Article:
I thought there was no fixed number for Cabinet and that the number with that rank was just to assure a majority in caucus discussions or to reward factions or minor parties. In reality, the heavy lifting is only done by about half a dozen and has been that way for years, maybe all the way back to King Dick. The rest are make weights.

by Charlie on July 17, 2017

"gutting the legislative branch as an institution?"

Really Andrew?

Applying the same ratios of voter to seat as they do in the UK we should have 60 seats. Bear in mind NZ only has the population and GDP of Greater Manchester.

An MP once told me that as a back bencher he had absolutely nothing to do was bored to tears and his most creative act was completing his expense claim.


by Andrew Geddis on July 17, 2017
Andrew Geddis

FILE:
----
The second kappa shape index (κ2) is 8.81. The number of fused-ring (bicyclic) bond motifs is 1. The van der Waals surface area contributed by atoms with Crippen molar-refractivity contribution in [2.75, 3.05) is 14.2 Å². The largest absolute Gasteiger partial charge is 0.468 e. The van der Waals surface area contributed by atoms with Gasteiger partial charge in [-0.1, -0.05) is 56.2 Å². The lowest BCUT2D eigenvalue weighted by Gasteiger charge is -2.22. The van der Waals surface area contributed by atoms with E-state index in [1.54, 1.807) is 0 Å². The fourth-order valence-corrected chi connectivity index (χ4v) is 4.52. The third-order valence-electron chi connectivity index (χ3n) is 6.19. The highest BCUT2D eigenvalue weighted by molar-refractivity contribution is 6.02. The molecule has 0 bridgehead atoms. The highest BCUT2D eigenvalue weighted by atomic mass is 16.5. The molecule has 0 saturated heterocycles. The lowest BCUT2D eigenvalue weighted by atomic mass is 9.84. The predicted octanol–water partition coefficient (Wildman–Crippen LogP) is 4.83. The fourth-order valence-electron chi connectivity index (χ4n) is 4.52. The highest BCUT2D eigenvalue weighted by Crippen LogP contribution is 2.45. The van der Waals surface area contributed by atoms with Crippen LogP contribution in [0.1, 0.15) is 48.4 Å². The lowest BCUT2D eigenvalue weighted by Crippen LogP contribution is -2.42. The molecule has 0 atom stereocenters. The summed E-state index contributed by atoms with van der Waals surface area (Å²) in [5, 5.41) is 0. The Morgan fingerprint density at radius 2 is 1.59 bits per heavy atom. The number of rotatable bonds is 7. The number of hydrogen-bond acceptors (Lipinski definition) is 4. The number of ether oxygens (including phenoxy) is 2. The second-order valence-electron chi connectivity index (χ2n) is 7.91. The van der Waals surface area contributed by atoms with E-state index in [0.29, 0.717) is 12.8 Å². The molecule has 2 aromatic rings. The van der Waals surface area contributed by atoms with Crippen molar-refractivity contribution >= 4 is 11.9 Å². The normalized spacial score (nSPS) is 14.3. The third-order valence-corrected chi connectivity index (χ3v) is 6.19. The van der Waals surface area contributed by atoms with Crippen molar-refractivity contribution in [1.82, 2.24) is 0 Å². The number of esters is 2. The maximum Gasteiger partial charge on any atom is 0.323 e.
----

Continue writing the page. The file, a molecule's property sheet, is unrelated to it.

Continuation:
Applying the same ratios of voter to seat as they do in the UK we should have 60 seats.

That's just silly. The question isn't "how many MPs per person do we have?" (although, if you really want to apply that measure, we should have 132 MPs based on the MP-per-person ratio that existed in 1993). The real question is how many MPs do we need to do the work of Parliament. Just because NZ has fewer people does not mean that we have correspondingly fewer issues that need dealing with. So, for example, there are 18 select committes in the House that need MPs to sit on them. Those MPs cannot be members of the executive. If we only have 73 MPs to do that work (100 - 27 Ministers), it simply won't be done as well as it presently is.

This all was discussed in some detail here as well as here.

An MP once told me that as a back bencher he had absolutely nothing to do was bored to tears and his most creative act was completing his expense claim.